The Fellowship of the Ring, as well as the other three books in the trilogy, have been labeled as some of the best fantasy books of all time. However, they have been unfortunately mislabeled. Although this book follows the typical fantasy pattern, with swords and sorcery, there was nothing fantastic about this book.
Despite the fact that the idea behind the book was brilliant, the book itself was not. The idea of having a ring so powerful that it corrupts all those who touch it (even the good) was such a good idea that it's a shame to have wasted it on this book. The thought to have an underdog, a little hobbit, play the hero, the one who always walks into danger, was also a good idea gone to waste. Tolkien's first mistake was including far too many characters for the reader to successfully follow. The length of the book was also way to long for the amount of things that happened.
The events were well written, I have to say, especially the attack on Frodo and his crew by the nightriders. I found this part particularly exciting. However, there was so many pages between each event, and so little happening in these pages, that I found the book to be boring, thus making it hard to follow because I was losing interest. Perhaps the most frustrating part of this novel is that after reading five hundred pages, there still really is no resolution. The conflict in the story is getting rid of the ring, which is going to be used for evil. At the end, however, they are just entering Mordor, the place where the excitement is going to happen. I understand that one is supposed to read the whole trilogy to get the whole effect of the story. However, after reading this one book, I'm sure some people will not want to read one thousand pages to find out the final fate of the ring.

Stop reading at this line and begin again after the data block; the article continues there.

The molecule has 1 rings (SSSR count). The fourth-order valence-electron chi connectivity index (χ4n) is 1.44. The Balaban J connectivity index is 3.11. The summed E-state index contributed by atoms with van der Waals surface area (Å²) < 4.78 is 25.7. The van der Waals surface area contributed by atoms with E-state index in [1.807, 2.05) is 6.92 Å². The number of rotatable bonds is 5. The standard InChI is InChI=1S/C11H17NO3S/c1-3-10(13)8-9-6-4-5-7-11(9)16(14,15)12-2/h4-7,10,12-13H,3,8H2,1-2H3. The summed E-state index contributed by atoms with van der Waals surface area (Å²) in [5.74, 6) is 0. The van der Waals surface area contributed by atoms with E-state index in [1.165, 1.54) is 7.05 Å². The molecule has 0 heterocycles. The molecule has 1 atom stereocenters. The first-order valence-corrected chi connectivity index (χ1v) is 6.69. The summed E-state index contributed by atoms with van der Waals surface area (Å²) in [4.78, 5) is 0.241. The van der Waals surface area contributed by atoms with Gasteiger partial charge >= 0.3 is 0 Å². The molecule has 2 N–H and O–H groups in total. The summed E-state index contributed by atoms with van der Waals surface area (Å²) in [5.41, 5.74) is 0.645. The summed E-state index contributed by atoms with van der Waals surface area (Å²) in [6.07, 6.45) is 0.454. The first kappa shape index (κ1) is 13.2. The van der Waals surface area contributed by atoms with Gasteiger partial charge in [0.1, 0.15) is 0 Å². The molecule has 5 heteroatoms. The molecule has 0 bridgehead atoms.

The plot goes something like this: Frodo has a powerful ring that once belonged to the dark lord. The dark lord wants to take the ring back so he can bring evil to the world. Frodo, along with his different companions along the way (his servant Sam, a wizard, Gandalf, Strider, and Merry, to name a few) attempt to keep the ring away from the dark lord. However, along the journey, the dark lord's servants give them trouble. Gandalf dies after protecting the fellowship from a Balrog. They then continue to Lorien, where the Lady Galadriel tests their hearts, and gives them gifts to help them along their journey. The fellowship moves on, but can not decide weather to go towards Mordor, or Minas Tirith. Frodo decides to go to Mordor by himself, instead of putting his friends in grave danger. However, faithful Sam sneaks away and joins Frodo. The book ends with the two about to enter Mordor.
Now that you know the gist of the book, you can skip right past the fellowship trilogy, and move onto something more interesting.